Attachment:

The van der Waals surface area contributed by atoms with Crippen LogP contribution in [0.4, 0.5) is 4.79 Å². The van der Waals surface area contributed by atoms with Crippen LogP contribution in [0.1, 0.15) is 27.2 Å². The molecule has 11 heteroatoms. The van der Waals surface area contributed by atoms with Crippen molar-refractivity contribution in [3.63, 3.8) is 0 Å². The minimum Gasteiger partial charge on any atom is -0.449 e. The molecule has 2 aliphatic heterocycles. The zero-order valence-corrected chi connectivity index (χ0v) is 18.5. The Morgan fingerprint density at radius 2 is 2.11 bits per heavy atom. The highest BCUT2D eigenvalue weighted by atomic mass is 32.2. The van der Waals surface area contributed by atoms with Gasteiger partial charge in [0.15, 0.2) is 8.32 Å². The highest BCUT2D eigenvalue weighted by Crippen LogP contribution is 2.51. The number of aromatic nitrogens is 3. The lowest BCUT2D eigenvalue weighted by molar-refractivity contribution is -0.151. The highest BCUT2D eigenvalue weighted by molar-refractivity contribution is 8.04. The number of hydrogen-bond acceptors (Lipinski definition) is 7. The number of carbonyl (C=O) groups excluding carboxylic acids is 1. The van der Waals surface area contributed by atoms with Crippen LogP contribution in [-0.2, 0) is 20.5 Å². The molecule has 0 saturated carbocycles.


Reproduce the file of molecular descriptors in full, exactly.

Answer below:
The van der Waals surface area contributed by atoms with Crippen LogP contribution in [0.4, 0.5) is 4.79 Å². The van der Waals surface area contributed by atoms with Crippen LogP contribution in [0.1, 0.15) is 27.2 Å². The molecule has 11 heteroatoms. The van der Waals surface area contributed by atoms with Crippen molar-refractivity contribution in [3.63, 3.8) is 0 Å². The minimum Gasteiger partial charge on any atom is -0.449 e. The molecule has 2 aliphatic heterocycles. The zero-order valence-corrected chi connectivity index (χ0v) is 18.5. The Morgan fingerprint density at radius 2 is 2.11 bits per heavy atom. The highest BCUT2D eigenvalue weighted by atomic mass is 32.2. The van der Waals surface area contributed by atoms with Gasteiger partial charge in [0.15, 0.2) is 8.32 Å². The highest BCUT2D eigenvalue weighted by Crippen LogP contribution is 2.51. The number of aromatic nitrogens is 3. The lowest BCUT2D eigenvalue weighted by molar-refractivity contribution is -0.151. The highest BCUT2D eigenvalue weighted by molar-refractivity contribution is 8.04. The number of hydrogen-bond acceptors (Lipinski definition) is 7. The number of carbonyl (C=O) groups excluding carboxylic acids is 1. The van der Waals surface area contributed by atoms with Crippen LogP contribution in [-0.2, 0) is 20.5 Å². The molecule has 0 saturated carbocycles.